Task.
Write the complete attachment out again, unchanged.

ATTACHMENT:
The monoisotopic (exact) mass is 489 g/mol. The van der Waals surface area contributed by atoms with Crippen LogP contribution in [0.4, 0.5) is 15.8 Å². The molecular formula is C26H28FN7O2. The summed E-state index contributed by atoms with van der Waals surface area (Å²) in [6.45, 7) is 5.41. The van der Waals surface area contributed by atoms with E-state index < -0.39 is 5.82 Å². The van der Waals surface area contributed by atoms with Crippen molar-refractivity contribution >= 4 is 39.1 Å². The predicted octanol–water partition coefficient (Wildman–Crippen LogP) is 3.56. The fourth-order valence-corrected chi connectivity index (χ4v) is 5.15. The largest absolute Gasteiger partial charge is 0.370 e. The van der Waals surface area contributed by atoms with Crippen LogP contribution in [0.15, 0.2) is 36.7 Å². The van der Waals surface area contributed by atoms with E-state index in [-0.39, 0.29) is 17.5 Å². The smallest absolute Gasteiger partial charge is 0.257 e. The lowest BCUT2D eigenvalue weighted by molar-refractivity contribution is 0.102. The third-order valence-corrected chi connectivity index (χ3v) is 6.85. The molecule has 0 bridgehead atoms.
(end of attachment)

The monoisotopic (exact) mass is 489 g/mol. The van der Waals surface area contributed by atoms with Crippen LogP contribution in [0.4, 0.5) is 15.8 Å². The molecular formula is C26H28FN7O2. The summed E-state index contributed by atoms with van der Waals surface area (Å²) in [6.45, 7) is 5.41. The van der Waals surface area contributed by atoms with E-state index < -0.39 is 5.82 Å². The van der Waals surface area contributed by atoms with Crippen molar-refractivity contribution >= 4 is 39.1 Å². The predicted octanol–water partition coefficient (Wildman–Crippen LogP) is 3.56. The fourth-order valence-corrected chi connectivity index (χ4v) is 5.15. The largest absolute Gasteiger partial charge is 0.370 e. The van der Waals surface area contributed by atoms with Crippen LogP contribution in [0.15, 0.2) is 36.7 Å². The van der Waals surface area contributed by atoms with E-state index in [-0.39, 0.29) is 17.5 Å². The smallest absolute Gasteiger partial charge is 0.257 e. The lowest BCUT2D eigenvalue weighted by molar-refractivity contribution is 0.102. The third-order valence-corrected chi connectivity index (χ3v) is 6.85. The molecule has 0 bridgehead atoms.